Saudi Arabia disregards basic human rights, slaughters innocents in Yemen, horrifically murders dissidents, puts millions on the edge of starvation and supports and strengthens our enemies.
One would think it would be an easy choice to not sell our weapons to such a country, but like every push for positive change in Washington, getting Congress to take a stand on this issue has been a hard-fought battle.
Recently, we gained a major victory, when more than 50 senators voted to pass 22 joint resolutions of disapproval to block over $8 billion in American weapons and support primarily going to Saudi Arabia and the United Arab Emirates.
Only a few years ago, the odds of such a win seemed long, as just 27 senators voted to stop an arms sale to the Saudis when I and a bipartisan group of other senators forced a vote in the Senate in 2016.
Yet we kept pushing. When we took another stand in 2017, our numbers skyrocketed to 47 senators. The Senate has now even voted multiple times to end U.S. support for the catastrophic war in Yemen, with the House of Representatives finally joining us earlier this year.
While we do not yet have veto-proof numbers to stop the arms sales, we will once again keep pushing until we get there.
We have to.
Just a day before the votes, a United Nations investigator released a report concluding that the dissident Jamal Khashoggi was “the victim of a deliberate, premeditated execution, an extrajudicial killing for which the state of Saudi Arabia is responsible under international human rights law.”
CNN reported earlier this year that our weapons have flowed from Saudi Arabia and its allies to our enemies.
What else are they doing with our weapons? Bombing civilians and school kids in Yemen.
Add this to their financial support to spread radicalism that teaches hatred against the West, as well as Hillary Clinton’s own admission that “the governments of Qatar and Saudi Arabia … are providing clandestine financial and logistic support to ISIL and other radical Sunni groups in the region.”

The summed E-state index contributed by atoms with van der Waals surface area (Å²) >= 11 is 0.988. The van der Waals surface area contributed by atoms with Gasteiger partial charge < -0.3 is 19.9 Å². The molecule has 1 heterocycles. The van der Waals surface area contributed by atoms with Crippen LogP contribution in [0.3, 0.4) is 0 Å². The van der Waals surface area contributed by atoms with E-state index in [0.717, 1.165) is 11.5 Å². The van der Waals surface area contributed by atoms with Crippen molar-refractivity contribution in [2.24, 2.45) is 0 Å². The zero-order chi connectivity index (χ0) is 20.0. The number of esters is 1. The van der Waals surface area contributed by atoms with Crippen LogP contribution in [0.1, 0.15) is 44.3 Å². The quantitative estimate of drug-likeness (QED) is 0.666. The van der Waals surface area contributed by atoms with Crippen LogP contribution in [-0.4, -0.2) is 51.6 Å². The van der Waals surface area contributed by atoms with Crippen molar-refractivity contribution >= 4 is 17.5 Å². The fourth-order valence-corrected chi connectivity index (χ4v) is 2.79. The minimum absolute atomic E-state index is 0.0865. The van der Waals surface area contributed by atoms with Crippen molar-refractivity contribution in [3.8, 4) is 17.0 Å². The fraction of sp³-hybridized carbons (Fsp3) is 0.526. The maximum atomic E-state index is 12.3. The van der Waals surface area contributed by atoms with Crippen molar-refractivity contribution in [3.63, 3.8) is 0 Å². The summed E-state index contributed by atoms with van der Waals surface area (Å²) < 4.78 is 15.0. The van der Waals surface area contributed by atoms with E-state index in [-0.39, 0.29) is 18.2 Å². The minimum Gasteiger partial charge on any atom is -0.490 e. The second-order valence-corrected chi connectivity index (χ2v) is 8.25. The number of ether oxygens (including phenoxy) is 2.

In an alarming development, we’ve heard reports of the U.S. seeking to boost the Saudis’ nuclear power capabilities, which is courting unintended consequences and escalation in the region.
In a report last year, Human Rights Watch revealed that the kingdom “is detaining thousands of people for more than six months, in some cases for over a decade, without referring them to courts for criminal proceedings.”
The truth is not complicated. Saudi Arabia will not change course as long as we keep the weapons flowing. Why should they?
It seems that any time the status quo is challenged, the response is “not this vote, not this time.” We hear it when the big spenders want to ram through one of a thousand budget-busting ideas. We hear it when we try to remind politicians that the Fourth Amendment still exists, and we hear it when we try to stop our country from selling arms to radicals.
If not now, when?
For the Washington establishment, the answer is simple: “never.” For the warmongers who see the whole world as something to be reshaped in their image, we can never bring the troops home or stop propping up extremists if we feel they serve our ends.
They’ve left nothing but failure, death and destruction in their wake, yet their appetite for more remains seemingly insatiable.
Look at the photos of the dying, the wounded, and the starving in Yemen – the parents holding their emaciated children – and tell me Saudi Arabia is a nation that deserves our support. Your support.
I agree with and support President Trump on many issues, and I have vigorously defended him against the outrageous assaults he faces on a daily basis. But I disagree that selling arms to Saudi Arabia strengthens our national security, and I urge him to do here what he has boldly done in so many other areas: Reject the failed policies of the past.
We simply cannot profess to want Middle East peace on one hand and fuel a deadly arms race in the region on the other.
It’s time to say “no more,” and our momentum to do just that took a major leap forward last Thursday.